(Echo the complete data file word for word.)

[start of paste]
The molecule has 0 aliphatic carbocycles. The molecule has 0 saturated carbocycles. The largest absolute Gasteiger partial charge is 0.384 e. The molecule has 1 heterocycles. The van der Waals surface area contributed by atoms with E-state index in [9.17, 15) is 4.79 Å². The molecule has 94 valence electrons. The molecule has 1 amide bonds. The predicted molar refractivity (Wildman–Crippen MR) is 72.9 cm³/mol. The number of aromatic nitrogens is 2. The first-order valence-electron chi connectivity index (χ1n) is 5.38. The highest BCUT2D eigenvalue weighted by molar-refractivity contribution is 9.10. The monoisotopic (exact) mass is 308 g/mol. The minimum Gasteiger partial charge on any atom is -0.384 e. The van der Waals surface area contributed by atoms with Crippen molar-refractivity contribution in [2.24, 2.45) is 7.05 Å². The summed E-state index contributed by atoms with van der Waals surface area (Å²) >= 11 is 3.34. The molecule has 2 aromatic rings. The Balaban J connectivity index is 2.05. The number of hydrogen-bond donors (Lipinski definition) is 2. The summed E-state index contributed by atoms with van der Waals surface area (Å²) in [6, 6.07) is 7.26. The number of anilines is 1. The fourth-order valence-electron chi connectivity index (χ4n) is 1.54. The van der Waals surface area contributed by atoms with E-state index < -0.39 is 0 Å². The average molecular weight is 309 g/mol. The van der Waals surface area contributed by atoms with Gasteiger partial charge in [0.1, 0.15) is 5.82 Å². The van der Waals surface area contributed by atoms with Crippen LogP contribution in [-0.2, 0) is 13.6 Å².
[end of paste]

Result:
The molecule has 0 aliphatic carbocycles. The molecule has 0 saturated carbocycles. The largest absolute Gasteiger partial charge is 0.384 e. The molecule has 1 heterocycles. The van der Waals surface area contributed by atoms with E-state index in [9.17, 15) is 4.79 Å². The molecule has 94 valence electrons. The molecule has 1 amide bonds. The predicted molar refractivity (Wildman–Crippen MR) is 72.9 cm³/mol. The number of aromatic nitrogens is 2. The first-order valence-electron chi connectivity index (χ1n) is 5.38. The highest BCUT2D eigenvalue weighted by molar-refractivity contribution is 9.10. The monoisotopic (exact) mass is 308 g/mol. The minimum Gasteiger partial charge on any atom is -0.384 e. The van der Waals surface area contributed by atoms with Crippen molar-refractivity contribution in [2.24, 2.45) is 7.05 Å². The summed E-state index contributed by atoms with van der Waals surface area (Å²) >= 11 is 3.34. The molecule has 2 aromatic rings. The Balaban J connectivity index is 2.05. The number of hydrogen-bond donors (Lipinski definition) is 2. The summed E-state index contributed by atoms with van der Waals surface area (Å²) in [6, 6.07) is 7.26. The number of anilines is 1. The fourth-order valence-electron chi connectivity index (χ4n) is 1.54. The van der Waals surface area contributed by atoms with E-state index < -0.39 is 0 Å². The average molecular weight is 309 g/mol. The van der Waals surface area contributed by atoms with Gasteiger partial charge in [0.1, 0.15) is 5.82 Å². The van der Waals surface area contributed by atoms with Crippen LogP contribution in [-0.2, 0) is 13.6 Å².